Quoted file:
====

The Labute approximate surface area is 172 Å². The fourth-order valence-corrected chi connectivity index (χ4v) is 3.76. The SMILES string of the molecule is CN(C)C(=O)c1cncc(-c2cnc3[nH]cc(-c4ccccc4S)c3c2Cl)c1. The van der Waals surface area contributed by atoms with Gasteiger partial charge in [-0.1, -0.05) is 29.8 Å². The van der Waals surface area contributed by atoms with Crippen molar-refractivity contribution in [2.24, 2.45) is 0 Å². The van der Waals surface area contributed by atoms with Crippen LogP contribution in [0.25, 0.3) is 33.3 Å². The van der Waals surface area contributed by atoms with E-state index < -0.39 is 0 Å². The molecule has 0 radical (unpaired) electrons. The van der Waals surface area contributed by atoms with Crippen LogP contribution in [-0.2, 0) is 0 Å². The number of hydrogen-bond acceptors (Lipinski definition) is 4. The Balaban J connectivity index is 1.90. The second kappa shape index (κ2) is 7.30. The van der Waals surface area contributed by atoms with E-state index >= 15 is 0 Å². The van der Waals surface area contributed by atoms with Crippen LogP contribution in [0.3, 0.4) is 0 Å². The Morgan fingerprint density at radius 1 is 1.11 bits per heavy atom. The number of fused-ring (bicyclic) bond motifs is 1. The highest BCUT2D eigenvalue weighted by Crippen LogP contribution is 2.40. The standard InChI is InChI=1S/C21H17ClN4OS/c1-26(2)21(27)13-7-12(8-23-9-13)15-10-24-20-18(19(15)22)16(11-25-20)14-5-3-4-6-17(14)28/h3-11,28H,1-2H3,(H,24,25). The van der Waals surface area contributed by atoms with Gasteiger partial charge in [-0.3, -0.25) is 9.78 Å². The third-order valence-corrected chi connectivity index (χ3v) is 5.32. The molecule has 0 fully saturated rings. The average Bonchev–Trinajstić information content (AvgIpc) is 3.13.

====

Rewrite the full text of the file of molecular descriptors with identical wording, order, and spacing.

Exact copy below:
The Labute approximate surface area is 172 Å². The fourth-order valence-corrected chi connectivity index (χ4v) is 3.76. The SMILES string of the molecule is CN(C)C(=O)c1cncc(-c2cnc3[nH]cc(-c4ccccc4S)c3c2Cl)c1. The van der Waals surface area contributed by atoms with Gasteiger partial charge in [-0.1, -0.05) is 29.8 Å². The van der Waals surface area contributed by atoms with Crippen molar-refractivity contribution in [2.24, 2.45) is 0 Å². The van der Waals surface area contributed by atoms with Crippen LogP contribution in [0.25, 0.3) is 33.3 Å². The van der Waals surface area contributed by atoms with E-state index < -0.39 is 0 Å². The molecule has 0 radical (unpaired) electrons. The van der Waals surface area contributed by atoms with Crippen LogP contribution in [-0.2, 0) is 0 Å². The number of hydrogen-bond acceptors (Lipinski definition) is 4. The Balaban J connectivity index is 1.90. The second kappa shape index (κ2) is 7.30. The van der Waals surface area contributed by atoms with E-state index >= 15 is 0 Å². The van der Waals surface area contributed by atoms with Crippen LogP contribution in [0.3, 0.4) is 0 Å². The Morgan fingerprint density at radius 1 is 1.11 bits per heavy atom. The number of fused-ring (bicyclic) bond motifs is 1. The highest BCUT2D eigenvalue weighted by Crippen LogP contribution is 2.40. The standard InChI is InChI=1S/C21H17ClN4OS/c1-26(2)21(27)13-7-12(8-23-9-13)15-10-24-20-18(19(15)22)16(11-25-20)14-5-3-4-6-17(14)28/h3-11,28H,1-2H3,(H,24,25). The van der Waals surface area contributed by atoms with Gasteiger partial charge in [-0.3, -0.25) is 9.78 Å². The third-order valence-corrected chi connectivity index (χ3v) is 5.32. The molecule has 0 fully saturated rings. The average Bonchev–Trinajstić information content (AvgIpc) is 3.13.